FBI agents apparently acted without the approval of high-level officials in Washington headquarters when they conducted allegedly illegal breakins late in 1974.

Attorney General Griffin B. Bell referred cases against agents involved in these break-ins back to the FBI for disciplinary, rather than criminal, action, sources familiar with the investigation said yesterday.

The 1974 break-ins were disclosed in Senate testimony by William L. Gardner, former head of the Justice Department's investigation of the so-called "black bag jobs."

And yesterday in a phone interview from Hurley, N.Y., Stewart Albert and Judy Clavir said the government admitted to them during proceedings in a civil suit that the FBI's New York office had conducted a "series" of burglaries on their home in 1974, including one to install a microphone.

Investigators have found no evidence tracing approval of these more recent break-ins back to high-level FBI officials in Washington, sources said.

The recent indictment of former acting FBI director L. Patrick Gray III and two top aides charges that they did approve break-ins in 1972 and early 1973.

There are indications that the 1974 break-ins, including the ones against Albert and Clavir, were ordered by officials in the New York office without such high-level approval, sources said.

Gray, W. Mark Felt, and Edward S. Miller, two of Gray's top aides, had left the bureau by mid-1974.

Bell said he prosecuted Gray, Felt and Miller because they were the officials most responsible. He said the agents who actually conducted the break-ins were just "following orders."

FBI officials expressed concern yesterday when learning of the newly disclosed, unauthorized break-ins because it raises the possibility that there were "maverick" elements in the New York office.

The FBI prides itself on being a highly disciplined organization, whose members do not act without authority. But some officials familiar with ths investigation said the later break-ins may have occurred without specific command because there was no clear order to stop the allegedly illegal activity.

Terrence B. Adamson, Bell's spokesman, declined to say why lower-level FBI officials were not prosecuted, as were Gray, Edward S. Miller and W. Mark Felt. "All I can say is that the attorney general stands on his decisions in the case. He used his prosecutorial discretion. He referred matters to Judge Webster" - new FBI Director William H. Webster.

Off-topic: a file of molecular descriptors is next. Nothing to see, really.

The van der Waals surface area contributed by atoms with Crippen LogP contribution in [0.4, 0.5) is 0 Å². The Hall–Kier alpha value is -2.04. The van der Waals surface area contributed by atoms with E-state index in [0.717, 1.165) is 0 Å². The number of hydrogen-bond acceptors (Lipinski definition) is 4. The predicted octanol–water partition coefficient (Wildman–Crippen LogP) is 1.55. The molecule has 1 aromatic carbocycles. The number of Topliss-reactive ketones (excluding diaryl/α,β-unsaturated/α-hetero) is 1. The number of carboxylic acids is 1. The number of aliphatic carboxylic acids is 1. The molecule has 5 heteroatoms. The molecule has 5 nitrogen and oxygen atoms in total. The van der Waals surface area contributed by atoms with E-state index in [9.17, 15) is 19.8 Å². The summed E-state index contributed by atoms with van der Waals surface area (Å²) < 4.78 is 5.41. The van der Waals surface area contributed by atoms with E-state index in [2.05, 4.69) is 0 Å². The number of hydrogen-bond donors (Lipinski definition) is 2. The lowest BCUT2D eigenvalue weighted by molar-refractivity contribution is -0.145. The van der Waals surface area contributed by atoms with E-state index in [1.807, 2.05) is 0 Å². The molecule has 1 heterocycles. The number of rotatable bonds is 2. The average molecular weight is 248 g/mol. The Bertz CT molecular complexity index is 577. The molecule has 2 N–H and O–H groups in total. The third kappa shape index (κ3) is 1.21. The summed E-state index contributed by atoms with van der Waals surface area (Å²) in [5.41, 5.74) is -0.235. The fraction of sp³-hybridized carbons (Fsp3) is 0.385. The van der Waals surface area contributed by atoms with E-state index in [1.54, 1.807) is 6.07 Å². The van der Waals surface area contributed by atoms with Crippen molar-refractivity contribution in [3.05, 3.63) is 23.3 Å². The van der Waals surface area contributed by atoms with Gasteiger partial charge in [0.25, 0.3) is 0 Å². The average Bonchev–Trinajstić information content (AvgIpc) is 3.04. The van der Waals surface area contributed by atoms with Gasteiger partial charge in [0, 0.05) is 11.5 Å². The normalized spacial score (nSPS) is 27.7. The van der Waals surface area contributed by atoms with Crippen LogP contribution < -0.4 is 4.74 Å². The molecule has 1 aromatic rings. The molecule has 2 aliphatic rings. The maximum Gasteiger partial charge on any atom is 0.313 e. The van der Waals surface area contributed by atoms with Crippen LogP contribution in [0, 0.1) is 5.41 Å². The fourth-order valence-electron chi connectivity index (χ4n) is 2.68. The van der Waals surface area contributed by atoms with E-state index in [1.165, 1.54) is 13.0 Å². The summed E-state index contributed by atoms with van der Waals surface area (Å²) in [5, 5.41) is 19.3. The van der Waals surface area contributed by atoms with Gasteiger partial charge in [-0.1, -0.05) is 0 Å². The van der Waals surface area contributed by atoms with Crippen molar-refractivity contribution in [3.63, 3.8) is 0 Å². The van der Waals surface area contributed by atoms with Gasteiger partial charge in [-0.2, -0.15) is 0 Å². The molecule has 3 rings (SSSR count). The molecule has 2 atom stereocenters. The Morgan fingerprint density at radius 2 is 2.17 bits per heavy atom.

Officials familiar with the investigation said yesterday that the 1974 break-ins against Albert and Clavir are part of Webster's potential disciplinary package because the existence of those burglaries was hidden from congressional investigators in 1975.

The FBI is conducting a separate internal probe into why its officials told the General Accounting Office and the Senate and House Intelligence committees that no break-ins had occurred after 1968.

Investigator, Gardiner testified Thursday that the same FBI headquarters section involved in answering the Senate committee ran a program at the FBI school in Quantico, Va., in 1972 which included a course on how to conduct break-ins.

Bell declined to prosecute what has been described as a weak case against New York FBI official James Ingram. Gardner's task force had recommended Ingram be charged with making a false statement to the GAO investigators because he didn't tell them about the Albert-Clavir break-ins when they picked that case as a sample during a 1975 audit.

The couple said yesterday that they first learned of the FBI surveillance in late 1975 when they found that a homing device had been attached to their car apparently so they could be followed.

They were given access to their FBI files during discovery proceedings in a civil suit they filed, and found the investigation dated back to December of 1973, they said.

Both had once been suspects in the 1971 bombing of the U.S. Capitol by members of the radical Weather Underground, they said. The break-ins by the FBI's New York office focused on that terrorist group, but Albert and Clavir said, "We didn't even know members of the Weathermen except in passing."

Their files showed they were being investigated for harboring fugitives, but after almost a year of surveillance that also included checking their mail and bank records, the FBI had found no evidnece of criminal wrongdoing, they contended. Still the government has admitted that in November 1974, the FBI broke into their home to install an electronic "bug," they said.

"It seemed the more they failed to find anything, the more they escalated their harassment," Albert said.

Adamson declined to comment on their case.